"Precisely at the point when you begin to develop a conscience, you must find yourself at war with your society." —James Baldwin
I believe it's safe to say at least half of the US population has been suspended between complete disbelief and grave disappointment this week. Emotions are reeling. Minds are racing. Questions swarming. There's a somber undertone looming just beneath the skies. Many of us have felt paralyzed by the Tuesday's events; however, there's much work to do. Work we can't do flailing or sulking. Give yourself space to process your feelings because they're valid. But we've all got a moral responsibility to create the world we want to live in. That's a tall order. There have been times when most, if not all of us, have struggled to find a starting point. No one has all of the answers, but there are simple ways to contribute and advocate for those whose safety is at stake. Here are a few practical, everyday methods to combat racism, hatred and xenophobia:
01 Be nice. Seriously.
Smile at a stranger, especially folks of color. The simple act of acknowledging someone can go a long way in a climate that has historically tried to erase us.
02 Share positive imagery.
Share positive articles, posts, news about oppressed, marginalized groups and people of color. Racism is systematic, as well as prejudice. Stereotypes run rampant, threading an undercurrent of hatred and biased, unjust judgment through the fabric of America. Share things that combat and challenge those negative narratives and rhetoric.
03 Embrace the youth.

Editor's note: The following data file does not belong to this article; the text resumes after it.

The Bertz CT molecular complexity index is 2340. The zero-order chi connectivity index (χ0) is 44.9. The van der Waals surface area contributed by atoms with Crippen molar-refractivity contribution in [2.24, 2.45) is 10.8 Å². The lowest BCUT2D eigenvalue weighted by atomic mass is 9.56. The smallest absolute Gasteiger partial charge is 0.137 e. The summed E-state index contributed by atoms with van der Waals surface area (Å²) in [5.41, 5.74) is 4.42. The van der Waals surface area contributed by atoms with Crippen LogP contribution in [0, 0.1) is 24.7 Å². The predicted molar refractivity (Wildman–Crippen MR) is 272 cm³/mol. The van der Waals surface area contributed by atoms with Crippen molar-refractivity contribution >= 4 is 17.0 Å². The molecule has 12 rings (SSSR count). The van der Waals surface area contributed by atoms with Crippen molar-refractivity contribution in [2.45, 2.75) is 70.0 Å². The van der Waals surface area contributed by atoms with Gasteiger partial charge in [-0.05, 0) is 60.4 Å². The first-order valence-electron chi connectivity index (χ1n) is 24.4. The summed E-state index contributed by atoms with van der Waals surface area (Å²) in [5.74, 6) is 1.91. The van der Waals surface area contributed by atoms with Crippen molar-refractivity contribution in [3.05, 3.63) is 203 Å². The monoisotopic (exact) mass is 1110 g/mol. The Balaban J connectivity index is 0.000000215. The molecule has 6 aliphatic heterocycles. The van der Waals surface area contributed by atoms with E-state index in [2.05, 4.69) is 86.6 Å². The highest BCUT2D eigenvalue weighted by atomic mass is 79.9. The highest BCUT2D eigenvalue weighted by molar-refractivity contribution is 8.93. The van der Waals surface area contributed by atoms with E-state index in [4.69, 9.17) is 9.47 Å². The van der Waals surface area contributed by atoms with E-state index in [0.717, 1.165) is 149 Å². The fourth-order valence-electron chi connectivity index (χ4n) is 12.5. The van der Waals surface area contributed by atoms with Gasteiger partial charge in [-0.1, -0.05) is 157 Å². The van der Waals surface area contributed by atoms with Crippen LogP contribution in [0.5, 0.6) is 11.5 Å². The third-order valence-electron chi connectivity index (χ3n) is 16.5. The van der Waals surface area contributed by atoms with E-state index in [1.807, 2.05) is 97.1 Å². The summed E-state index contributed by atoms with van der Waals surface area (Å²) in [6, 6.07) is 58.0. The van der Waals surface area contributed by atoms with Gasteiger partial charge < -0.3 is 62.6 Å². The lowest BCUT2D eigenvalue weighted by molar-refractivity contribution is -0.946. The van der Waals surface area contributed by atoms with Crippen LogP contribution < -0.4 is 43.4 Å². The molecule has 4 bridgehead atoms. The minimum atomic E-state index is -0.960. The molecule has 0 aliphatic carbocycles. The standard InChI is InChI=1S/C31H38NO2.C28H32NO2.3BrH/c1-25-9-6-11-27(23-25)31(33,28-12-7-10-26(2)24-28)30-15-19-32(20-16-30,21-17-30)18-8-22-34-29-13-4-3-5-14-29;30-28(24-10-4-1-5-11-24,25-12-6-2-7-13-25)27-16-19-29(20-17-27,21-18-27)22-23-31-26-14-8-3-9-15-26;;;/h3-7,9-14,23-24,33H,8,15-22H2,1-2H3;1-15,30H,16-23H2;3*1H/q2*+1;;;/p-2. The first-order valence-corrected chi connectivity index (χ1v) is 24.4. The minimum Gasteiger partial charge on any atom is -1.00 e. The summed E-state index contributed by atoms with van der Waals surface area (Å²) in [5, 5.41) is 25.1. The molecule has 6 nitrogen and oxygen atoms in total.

Most of us have younger siblings, family members, or relationships with friends' kids. Pull them closer. Hold them. Talk to them. They understand a lot more than adults give them credit for. Correct behaviors and language that feed misogyny, colorism, racism, sexism, rape culture, etc. Do not be abrasive. Take some time, laying your parental/adult pride aside, to level with them. Meet them where they are and help them understand why certain language is harmful, even if they are "just joking." Expose them to something new. New music, new fashion, a new discipline, new hobbies. Give them productive, positive exposure to something outside of their little bubbles and comfort zones. These are the kids who will carry the torch. Spending time with them a significant investment into all our futures.
04 Be present.
Be present for folks who have been and are being targeted, threatened or abused. You don't have to be Clark Kent to help folks in danger, or folks dealing with the trauma after an incident. Showing up is "heroic." Stay at the scene with the person if you witness an incident. If someone you know is unfairly attacked, whether physically or verbally, reach out to them. Go for a walk. Bring or buy them food and listen. Don't talk. Just listen. It's not about you. That isn't the time to insert your own theories, pity or coddle yourself. Most times, no one actually listens to a victim. Listening makes people feel heard, seen, important, acknowledged, human.
05 Love harder.
Whatever your love language is, use it to love on folks in your life, folks you come in contact with, folks who show up for you. And especially folks who are on the front lines fighting for justice, rights and actively participating in activism.
06 Take care of yourself.
Unplug. Go for a run. Go for a walk. Pour yourself a drink. Find some friends and laugh about nothing. Netflix with some homies. Find community. Find whatever comforts you and bask in it. Your health and wellbeing matter. The fight begins with you. With me. We all have to be in good or at least moderate health to continue in this cause. That means listening to your body, caring for your mind and spirit. Give them rest. Feed them well.
We are in this together. It is natural to feel overwhelmed, but we don't have to conquer the whole world and all its wrongs at once. Change is the sum of small, daily, intentional efforts. Take it one day at a time.